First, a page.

“The federal government has been clear with Canadians that now is not the time to travel abroad,” Katherine Cuplinskas said in an emailed statement.

“We were not made aware of this travel and further questions should be directed to the CPPIB on this matter.”

CPP Investments said Friday it has no comment beyond the statement announcing Machin’s departure.

The fund’s board has appointed John Graham as its new CEO. Graham was its global head of credit investments.

CPP Investments, which had $475.7 billion in assets under management as of Dec. 31, invests money on behalf of retired and active employees covered by the Canada Pension Plan.

Machin joined CPP Investments in 2012 and was appointed president and chief executive in June 2016. Before joining the pension fund manager, he spent 20 years at investment bank Goldman Sachs.

“The board wishes to thank Mr. Machin for his global perspective, leadership and commitment to excellence and we offer him our sincere best wishes for the future.”

This report by The Canadian Press was first published Feb. 26, 2021

Let’s block ads! (Why?)



Source link

Continue Reading

Business

Machin out at CPPIB following trip abroad to get COVID vaccine – BNN

Published

 on


Mark Machin resigned as head of Canada Pension Plan Investment Board after he went to the United Arab Emirates and received a COVID-19 vaccine, defying guidance from Justin Trudeau’s government to avoid international travel.

“After discussions last evening with the board, Mr. Machin tendered his resignation and it has been accepted,” CPPIB said in a written statement Friday morning. John Graham was named to replace him as chief executive officer.

The office of Finance Minister Chrystia Freeland criticized Machin after the Wall Street Journal revealed the trip Thursday evening. Canada is still struggling to ramp up its own immunization campaign against the virus.

‘Very Troubling’

“While the CPPIB is an independent organization, this is very troubling,” Katherine Cuplinskas, a spokeswoman for Freeland, said by email. “The federal government has been clear with Canadians that now is not the time to travel abroad.”

The finance department was unaware of Machin’s trip, Cuplinskas said, referring further questions to the CPPIB.

Despite securing more doses per capita than any other nation, Canada has administered enough shots to vaccinate just 4.5 per cent of its population one time, compared with 29 per cent in the U.K. and 20.6 per cent in the U.S., according to Bloomberg’s vaccine tracker. That’s because Canada has to import the vaccines, and shipments have lagged.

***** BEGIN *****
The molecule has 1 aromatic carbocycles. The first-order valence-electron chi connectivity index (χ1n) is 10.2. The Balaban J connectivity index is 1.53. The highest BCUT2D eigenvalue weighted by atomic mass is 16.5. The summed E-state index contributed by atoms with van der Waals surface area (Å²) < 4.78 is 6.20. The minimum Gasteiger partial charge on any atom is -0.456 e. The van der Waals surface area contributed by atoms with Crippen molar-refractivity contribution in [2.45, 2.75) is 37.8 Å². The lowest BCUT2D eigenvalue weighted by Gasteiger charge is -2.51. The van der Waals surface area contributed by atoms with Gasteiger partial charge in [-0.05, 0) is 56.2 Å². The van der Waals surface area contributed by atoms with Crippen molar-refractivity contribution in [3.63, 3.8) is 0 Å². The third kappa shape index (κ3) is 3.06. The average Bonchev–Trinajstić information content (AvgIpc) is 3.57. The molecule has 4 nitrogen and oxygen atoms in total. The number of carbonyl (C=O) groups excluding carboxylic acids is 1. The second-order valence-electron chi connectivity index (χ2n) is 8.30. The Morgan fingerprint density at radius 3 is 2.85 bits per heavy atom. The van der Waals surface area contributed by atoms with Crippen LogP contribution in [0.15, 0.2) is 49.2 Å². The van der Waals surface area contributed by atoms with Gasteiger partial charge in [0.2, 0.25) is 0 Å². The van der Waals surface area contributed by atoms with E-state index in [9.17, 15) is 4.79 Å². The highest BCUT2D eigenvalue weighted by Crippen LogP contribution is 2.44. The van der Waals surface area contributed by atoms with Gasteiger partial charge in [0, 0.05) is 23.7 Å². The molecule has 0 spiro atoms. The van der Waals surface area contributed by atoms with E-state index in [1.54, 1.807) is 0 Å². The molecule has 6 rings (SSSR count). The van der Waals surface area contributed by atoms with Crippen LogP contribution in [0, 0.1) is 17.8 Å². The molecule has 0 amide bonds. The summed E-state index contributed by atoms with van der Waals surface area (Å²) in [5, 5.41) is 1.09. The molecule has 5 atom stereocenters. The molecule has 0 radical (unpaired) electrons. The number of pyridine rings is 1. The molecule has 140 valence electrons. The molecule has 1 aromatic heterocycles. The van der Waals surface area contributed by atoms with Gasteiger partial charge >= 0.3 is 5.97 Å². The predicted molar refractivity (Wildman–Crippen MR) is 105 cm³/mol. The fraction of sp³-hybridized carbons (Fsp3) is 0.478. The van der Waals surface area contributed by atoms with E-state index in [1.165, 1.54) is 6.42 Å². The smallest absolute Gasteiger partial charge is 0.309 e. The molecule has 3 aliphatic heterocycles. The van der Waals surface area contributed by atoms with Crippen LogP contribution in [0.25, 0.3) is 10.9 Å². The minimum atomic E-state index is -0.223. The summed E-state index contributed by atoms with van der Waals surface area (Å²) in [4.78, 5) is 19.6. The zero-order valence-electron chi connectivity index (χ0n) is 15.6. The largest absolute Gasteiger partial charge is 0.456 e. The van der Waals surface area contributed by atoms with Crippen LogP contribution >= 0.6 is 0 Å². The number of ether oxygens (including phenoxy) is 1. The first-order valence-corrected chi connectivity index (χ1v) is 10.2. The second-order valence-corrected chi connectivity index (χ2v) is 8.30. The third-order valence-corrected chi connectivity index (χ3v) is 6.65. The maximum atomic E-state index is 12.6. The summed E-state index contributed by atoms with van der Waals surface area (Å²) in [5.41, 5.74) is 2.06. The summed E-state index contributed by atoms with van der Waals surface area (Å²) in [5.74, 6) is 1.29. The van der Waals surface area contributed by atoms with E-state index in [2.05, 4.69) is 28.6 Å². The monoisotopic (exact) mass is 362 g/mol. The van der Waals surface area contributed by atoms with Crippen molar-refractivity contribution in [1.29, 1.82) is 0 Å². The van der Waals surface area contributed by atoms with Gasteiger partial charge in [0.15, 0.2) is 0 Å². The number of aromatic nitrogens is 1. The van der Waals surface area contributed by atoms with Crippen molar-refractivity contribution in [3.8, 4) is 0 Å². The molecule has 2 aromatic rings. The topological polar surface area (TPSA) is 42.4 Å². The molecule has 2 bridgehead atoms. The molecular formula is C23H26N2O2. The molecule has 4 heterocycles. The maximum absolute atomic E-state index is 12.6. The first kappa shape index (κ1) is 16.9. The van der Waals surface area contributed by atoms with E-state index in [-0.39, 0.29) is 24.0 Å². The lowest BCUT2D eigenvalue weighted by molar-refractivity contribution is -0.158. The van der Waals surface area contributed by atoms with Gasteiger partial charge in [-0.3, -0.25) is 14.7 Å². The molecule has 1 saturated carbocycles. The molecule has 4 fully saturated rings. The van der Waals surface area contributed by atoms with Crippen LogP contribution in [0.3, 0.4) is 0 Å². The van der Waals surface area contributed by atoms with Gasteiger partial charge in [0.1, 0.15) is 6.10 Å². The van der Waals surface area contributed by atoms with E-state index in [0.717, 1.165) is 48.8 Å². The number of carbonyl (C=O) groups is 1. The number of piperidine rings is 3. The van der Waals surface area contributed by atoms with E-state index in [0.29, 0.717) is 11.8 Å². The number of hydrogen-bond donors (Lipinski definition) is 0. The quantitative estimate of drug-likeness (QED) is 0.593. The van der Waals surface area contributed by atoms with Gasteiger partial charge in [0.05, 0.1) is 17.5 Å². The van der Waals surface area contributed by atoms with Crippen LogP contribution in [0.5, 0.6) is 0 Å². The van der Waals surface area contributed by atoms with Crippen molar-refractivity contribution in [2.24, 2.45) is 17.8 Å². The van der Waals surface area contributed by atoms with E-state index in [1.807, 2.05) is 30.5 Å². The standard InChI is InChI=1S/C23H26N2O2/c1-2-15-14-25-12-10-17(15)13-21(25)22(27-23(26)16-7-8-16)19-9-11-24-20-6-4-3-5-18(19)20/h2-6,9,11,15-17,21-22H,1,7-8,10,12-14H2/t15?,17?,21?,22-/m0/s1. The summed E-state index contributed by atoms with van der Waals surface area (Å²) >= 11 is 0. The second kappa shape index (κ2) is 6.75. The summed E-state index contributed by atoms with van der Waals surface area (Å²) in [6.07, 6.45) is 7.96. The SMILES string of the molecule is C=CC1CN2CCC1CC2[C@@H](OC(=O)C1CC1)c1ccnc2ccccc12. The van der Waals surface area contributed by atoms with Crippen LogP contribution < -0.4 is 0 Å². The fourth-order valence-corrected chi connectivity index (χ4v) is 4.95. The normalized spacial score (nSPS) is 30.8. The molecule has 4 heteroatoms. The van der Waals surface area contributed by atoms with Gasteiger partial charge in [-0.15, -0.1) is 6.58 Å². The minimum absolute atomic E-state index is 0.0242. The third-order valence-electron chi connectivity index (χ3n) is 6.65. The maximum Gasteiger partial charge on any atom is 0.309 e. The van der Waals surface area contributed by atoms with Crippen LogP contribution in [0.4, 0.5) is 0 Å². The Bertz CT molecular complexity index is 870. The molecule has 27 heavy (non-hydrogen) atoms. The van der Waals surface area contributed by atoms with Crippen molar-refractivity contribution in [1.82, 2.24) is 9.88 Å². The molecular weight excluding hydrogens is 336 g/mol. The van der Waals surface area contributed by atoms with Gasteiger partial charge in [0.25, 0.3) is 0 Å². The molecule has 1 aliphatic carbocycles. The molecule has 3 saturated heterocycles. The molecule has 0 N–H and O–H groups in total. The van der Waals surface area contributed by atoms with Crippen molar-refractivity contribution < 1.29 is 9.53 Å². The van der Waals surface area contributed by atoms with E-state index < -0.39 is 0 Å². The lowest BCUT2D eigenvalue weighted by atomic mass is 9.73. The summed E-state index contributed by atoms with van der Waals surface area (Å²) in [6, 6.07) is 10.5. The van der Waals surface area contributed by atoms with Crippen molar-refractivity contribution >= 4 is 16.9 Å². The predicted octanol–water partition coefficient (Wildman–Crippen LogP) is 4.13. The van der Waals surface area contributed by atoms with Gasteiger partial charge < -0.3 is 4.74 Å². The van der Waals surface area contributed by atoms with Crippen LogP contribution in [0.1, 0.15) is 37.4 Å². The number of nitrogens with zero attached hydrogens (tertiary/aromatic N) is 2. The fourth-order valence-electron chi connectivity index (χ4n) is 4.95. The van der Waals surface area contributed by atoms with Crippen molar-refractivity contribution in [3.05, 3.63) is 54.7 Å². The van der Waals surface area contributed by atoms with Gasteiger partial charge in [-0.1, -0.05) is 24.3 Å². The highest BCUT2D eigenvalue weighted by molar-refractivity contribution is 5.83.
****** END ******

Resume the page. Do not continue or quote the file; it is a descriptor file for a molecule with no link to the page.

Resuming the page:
Travel Scandals

Recent public opinion has turned against officials who defy the government’s pleas to not leave the country: Rod Phillips, Ontario’s finance minister, was forced to resign on Dec. 31 after it was revealed he took a Caribbean vacation at a time when many businesses in the provinces were ordered to shut their doors to contain the virus.

With vaccine deliveries now accelerating after delays caused in part by export controls in the European Union, Trudeau maintains that every Canadian will be inoculated by the end of September.

Let’s block ads! (Why?)



Source link

Continue Reading

Business

Canada Pension Plan chief resigns after getting vaccinated against COVID-19 in Dubai – CBC.ca

Published

 on


The chief executive of the fund that manages Canada Pension Plan investments has resigned after it was revealed that he decided to travel to Dubai in the United Arab Emirates, where he arranged to be vaccinated against COVID-19.

CPP Investments says Mark Machin tendered his resignation to the board Thursday night.

The board has appointed John Graham as the new CEO.

The federal government is actively discouraging Canadians from travelling abroad and recently implemented strict quarantine measures for those returning home.

Several politicians and health-care officials have become high-profile flashpoints of public anger in recent months for leaving the country despite public health advice to the contrary.

Among them, the former CEO of the London Health Sciences Centre is now embroiled in litigation after his travel to the U.S. prompted the hospital to terminate his contract.

Rod Phillips, Ontario’s former finance minister, resigned from his post in late December after taking a personal trip to Saint Barthélemy, a Caribbean island popularly known as St. Barts.

CPP Investments, which had $475.7 billion in assets under management as of Dec. 31, invests money on behalf of retired and active employees covered by the Canada Pension Plan.

Let’s block ads! (Why?)



Source link

Continue Reading

Trending